• 5. MISSION STATEMENT (why we exist) THE MUNICIPALITY OFKINCARDINE PROVIDES THEGOVERNANCE AND SERVICESNECESSARY FOR A HEALTHY COMMUNITY 3
  • 6. VISION STATEMENT (desired future for community)TO BE A COMMUNITY THATENHANCES OUR QUALITY OF LIFE IN A SUSTAINABLE MANNER. 4
  • 7. CORPORATE VALUESAs a customer service organization, the Municipality of Kincardine values it’s responsibility toour citizens by embracing the following corporate values:Integrity:We are an ethical organization that operates with openness and honesty in all aspects of ourmunicipal business.Teamwork:Collectively we govern/manage the Municipality with a common purpose and strive for thebetterment of the quality of life for all citizens.Respect:In all of our discussions we value the opinion of others and above all other considerations treatpeople as the most valuable asset of our community.Transparency:Openness and transparency is the hallmark of any successful organization. Both Council andstaff will demonstrate this value in all interactions with the public.Accountability:The Municipality is accountable for the wise expenditure of public funds in the ongoingprovision of services that affect the everyday life of all our citizens.These aforementioned five guiding corporate values lay the groundwork for developinga Corporate Culture that emulates the following traits:*improvement through education;*respect for others through professionalism and the practice of listening skills; *collaborativeapproach to problem solving, vis-à-vis harnessing the skills of team members;*maintaining a commitment to communications between Council, staff and the public;*spending the time to engage our employees in the drive to achieve Council’s priorities;*commitment to the importance of relationships and the building of trust between Council,staff and the public;*lastly, a commitment from all of our teams to be organized, strategic and mostimportantly to achieve results through allegiance to our Community Plan. 5
  • 8. COMMITTEES/DEPARTMENTSCommittees/Departments: Each master Committee of Council is made up of various Council members, public volunteers and staff. These Committees meet on a regular monthly basis and work towards ensuring adherence to the goals and objectives contained in the Community Plan.Building & Planning: To coordinate growth through planned development, ensure safe & orderly construction of structures through adherence to the Planning Act, Ontario Building Code, and associated applicable laws. 6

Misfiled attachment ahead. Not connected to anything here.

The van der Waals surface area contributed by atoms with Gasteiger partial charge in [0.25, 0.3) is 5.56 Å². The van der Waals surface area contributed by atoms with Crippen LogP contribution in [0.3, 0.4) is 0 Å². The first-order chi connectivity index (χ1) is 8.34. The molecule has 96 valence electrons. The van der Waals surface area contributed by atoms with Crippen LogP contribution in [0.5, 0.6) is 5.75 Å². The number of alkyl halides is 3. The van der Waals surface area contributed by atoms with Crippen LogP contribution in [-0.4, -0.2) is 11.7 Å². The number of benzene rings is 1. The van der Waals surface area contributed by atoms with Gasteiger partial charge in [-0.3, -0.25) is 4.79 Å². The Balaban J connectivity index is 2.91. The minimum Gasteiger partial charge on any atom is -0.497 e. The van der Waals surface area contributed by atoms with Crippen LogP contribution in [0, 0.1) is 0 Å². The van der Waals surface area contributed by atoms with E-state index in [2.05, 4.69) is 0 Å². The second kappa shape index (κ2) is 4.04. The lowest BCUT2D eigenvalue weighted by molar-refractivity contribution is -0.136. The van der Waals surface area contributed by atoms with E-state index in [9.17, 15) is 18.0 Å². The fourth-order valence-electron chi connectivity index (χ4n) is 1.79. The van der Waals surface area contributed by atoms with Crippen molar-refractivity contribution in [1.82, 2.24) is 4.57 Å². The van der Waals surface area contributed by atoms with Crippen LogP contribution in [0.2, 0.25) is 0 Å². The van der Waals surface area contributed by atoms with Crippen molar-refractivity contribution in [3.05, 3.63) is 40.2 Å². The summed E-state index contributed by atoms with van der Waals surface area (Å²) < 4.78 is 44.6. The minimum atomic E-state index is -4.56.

• 9. COMMITTEES/DEPARTMENTSEmergency Services: To manage resources that are required to respond to emergency events, law enforcement, crime prevention and medical assistance.Parks & Recreation: To make available to all citizens, recreational experiences and opportunities for leisure time through well managed facilities, parks and programs.Public Works: To operate, maintain and improve the Municipality’s service infrastructure, including roads, water and waste water. Also manages cemeteries, waste management and municipal buildings. 7
  • 10. COMMITTEES/DEPARTMENTSCommunity, Heritage, Arts & Tourism: To promote culture, heritage, arts and tourism by playing a coordinating and facilitating role.Corporate Services: To focus on municipal administration, corporate communication, human resources, financial administration, and accessibility. Also a liaison with education, healthcare and nuclear industry issues.Economic Development: To support business retention and expansion as well as implementation of community growth projects. 8
  • 11. BUILDING & PLANNING TRENDS Higher density, condo lifestyle and accessible housing Shift in demographics Retirement complex communities Green initiatives in development, planning and construction Natural heritage protection Source water protection Boom and bust cycle Provincial regulations 9
  • 12. BUILDING & PLANNING S.W.O.T. ANALYSISStrengths Weaknesses Updated Official Plan Technical Issues/Regulatory Good File Management Process not understood by the Geographic Information System General Public in Place Private Property Interest versus LEAR Study Completed Public Interest Extension of Services for Large Geographic Area Development Dependency on other Agencies Subdivision Capacity Single Ownership of Large Developmental Lands Affordable HousingOpportunities Threats Expand use of Geographic New Provincial Regulations Information System Financing for Developments Government Grants Green Energy Act Impact Green Energy Act Opportunities Natural Heritage Study Bruce County Affordable Housing Program 10